Thousands of bowel cancer deaths could be avoided if NHS made simple change

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THOUSANDS of lives could be saved from cancer with yearly gut checks, says Cancer Research UK.

Posting bowel cancer screening kits to NHS patients every year instead of every two years could boost early diagnosis.

The charity is urging people to get checked after Sun writer Dame Deborah James pleaded with Brits to “check your poo” before she died of the disease last week.

A study by the University of Sheffield suggested 13.6 per cent more people would send samples if kits were sent every year.

This could save the lives of at least 11,000 people already over 50 who are expected to die of the disease, it found.

Michelle Mitchell, CEO of Cancer Research UK, said: “Screening is an effective way of catching cancer early and saving lives but not everyone engages. 

“This study shows that sending yearly test kits to those who don’t complete them could help save lives.”

Bowel cancer is one of the UK’s most common cancers, with 43,000 cases and 17,000 deaths every year. Up to half of people do not take the screening tests, with return rates worse in poorer areas. The individual likelihood of survival depends on how advanced the cancer is, whether or not all the cancer can be removed with surgery and the person’s overall health. Globally, colorectal cancer is the third most common type of cancer, making up about 10% of all cases. In 2018, there were 1.09 million new cases and 551,000 deaths from the disease. The signs and symptoms of colorectal cancer depend on the location of the tumor in the bowel, and whether it has spread elsewhere in the body.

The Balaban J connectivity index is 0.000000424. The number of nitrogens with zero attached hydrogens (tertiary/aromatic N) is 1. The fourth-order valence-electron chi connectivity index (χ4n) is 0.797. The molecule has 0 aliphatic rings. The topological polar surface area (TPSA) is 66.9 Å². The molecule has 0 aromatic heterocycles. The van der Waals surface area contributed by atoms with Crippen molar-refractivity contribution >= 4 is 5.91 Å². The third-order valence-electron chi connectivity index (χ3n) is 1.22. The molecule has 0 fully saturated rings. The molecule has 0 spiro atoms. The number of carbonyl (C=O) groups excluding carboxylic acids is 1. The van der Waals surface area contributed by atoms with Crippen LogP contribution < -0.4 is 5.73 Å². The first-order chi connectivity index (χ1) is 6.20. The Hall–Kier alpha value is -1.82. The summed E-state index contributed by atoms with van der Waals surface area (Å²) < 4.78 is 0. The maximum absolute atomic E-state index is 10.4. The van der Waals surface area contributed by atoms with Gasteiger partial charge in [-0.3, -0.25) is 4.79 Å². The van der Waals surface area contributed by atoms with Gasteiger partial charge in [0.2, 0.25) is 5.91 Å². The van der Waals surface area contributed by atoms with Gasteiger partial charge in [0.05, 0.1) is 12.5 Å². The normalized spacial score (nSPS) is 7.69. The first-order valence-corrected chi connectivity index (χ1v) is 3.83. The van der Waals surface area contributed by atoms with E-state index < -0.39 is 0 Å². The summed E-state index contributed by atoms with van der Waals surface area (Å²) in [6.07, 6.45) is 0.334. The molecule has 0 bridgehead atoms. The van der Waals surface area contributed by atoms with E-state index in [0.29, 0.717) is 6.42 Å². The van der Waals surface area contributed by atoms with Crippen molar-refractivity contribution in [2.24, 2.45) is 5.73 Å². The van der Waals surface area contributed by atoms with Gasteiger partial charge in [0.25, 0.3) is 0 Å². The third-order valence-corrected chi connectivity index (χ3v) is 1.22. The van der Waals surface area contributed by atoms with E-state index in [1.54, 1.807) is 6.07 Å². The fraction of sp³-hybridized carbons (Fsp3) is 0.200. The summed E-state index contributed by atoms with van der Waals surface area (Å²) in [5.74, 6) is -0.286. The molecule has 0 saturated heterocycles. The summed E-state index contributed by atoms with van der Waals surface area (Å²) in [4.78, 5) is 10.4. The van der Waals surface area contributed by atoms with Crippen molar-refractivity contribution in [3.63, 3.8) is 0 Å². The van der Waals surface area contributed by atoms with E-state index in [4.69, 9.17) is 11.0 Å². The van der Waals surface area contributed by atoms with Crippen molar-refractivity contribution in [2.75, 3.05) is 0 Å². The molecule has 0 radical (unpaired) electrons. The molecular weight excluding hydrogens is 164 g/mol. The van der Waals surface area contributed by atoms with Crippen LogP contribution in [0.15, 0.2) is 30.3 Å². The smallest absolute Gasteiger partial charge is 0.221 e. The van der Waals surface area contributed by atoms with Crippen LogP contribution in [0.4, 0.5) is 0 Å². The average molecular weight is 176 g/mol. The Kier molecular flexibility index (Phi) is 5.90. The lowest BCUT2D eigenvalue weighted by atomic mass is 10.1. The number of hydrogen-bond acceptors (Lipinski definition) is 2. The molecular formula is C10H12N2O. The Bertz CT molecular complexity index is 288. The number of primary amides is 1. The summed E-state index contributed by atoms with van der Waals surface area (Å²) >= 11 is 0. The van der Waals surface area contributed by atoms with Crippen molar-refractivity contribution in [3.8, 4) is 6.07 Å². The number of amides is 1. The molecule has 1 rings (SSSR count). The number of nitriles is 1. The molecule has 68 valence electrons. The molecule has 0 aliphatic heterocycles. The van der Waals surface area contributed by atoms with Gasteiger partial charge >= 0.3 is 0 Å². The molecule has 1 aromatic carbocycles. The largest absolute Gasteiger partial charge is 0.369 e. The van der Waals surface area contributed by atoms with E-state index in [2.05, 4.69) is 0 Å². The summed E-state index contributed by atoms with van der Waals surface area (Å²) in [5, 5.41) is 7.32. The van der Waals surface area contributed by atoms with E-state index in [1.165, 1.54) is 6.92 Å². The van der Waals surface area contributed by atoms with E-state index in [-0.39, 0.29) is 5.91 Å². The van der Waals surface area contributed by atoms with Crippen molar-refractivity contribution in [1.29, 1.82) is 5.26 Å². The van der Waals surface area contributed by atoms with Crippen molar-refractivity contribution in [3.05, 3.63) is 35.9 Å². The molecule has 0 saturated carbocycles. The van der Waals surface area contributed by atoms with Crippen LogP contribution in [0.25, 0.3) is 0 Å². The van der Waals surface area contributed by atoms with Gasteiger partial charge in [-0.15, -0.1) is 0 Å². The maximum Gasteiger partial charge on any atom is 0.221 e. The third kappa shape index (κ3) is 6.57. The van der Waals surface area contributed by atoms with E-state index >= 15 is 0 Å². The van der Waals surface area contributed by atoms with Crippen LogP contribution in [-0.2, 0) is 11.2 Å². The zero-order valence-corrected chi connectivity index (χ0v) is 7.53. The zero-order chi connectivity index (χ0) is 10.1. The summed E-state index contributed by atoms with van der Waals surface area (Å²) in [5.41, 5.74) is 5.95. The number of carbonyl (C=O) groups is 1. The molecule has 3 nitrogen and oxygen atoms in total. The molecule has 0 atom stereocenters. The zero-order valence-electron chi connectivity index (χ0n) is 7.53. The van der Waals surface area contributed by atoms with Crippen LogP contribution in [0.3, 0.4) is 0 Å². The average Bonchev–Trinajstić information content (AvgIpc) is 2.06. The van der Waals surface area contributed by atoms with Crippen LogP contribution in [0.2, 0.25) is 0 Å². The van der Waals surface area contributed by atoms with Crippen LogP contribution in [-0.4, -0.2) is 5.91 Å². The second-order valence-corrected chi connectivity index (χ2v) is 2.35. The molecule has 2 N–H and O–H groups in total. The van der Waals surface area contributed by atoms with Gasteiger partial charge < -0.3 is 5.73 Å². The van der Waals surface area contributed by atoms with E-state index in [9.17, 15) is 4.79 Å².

The NHS sends stool sample collection kits to over-50s in England so labs can check people’s poo for signs of blood – a possible sign of a tumour.

Other symptoms include needing to go to the toilet more often and gut pain.

But up to half of people do not take the screening tests, with return rates worse in poorer areas.

The study, published in the journal Preventative Medicine, found sending a kit every year until the patient completes it could boost uptake.

Screening would also spot more cancers if patients were nudged with text messages, phone calls and advertising.

Lead author Dr Chloe Thomas said: “It’s vital the programme works for everyone.  

“We believe we’ve identified a cost-effective way to increase screening participation and reduce deaths across all groups, while also reducing inequalities.”

Genevieve Edwards, chief of Bowel Cancer UK, says: “This has huge potential to increase screening uptake and help diagnose bowel cancers earlier when they’re more easily treated. 

“In particular, making this simple, affordable change to the bowel screening programme appears to increase uptake among people from the most deprived communities.

“It will also be vital to increase investment in staff and equipment to match an increase in demand for follow-up tests.”

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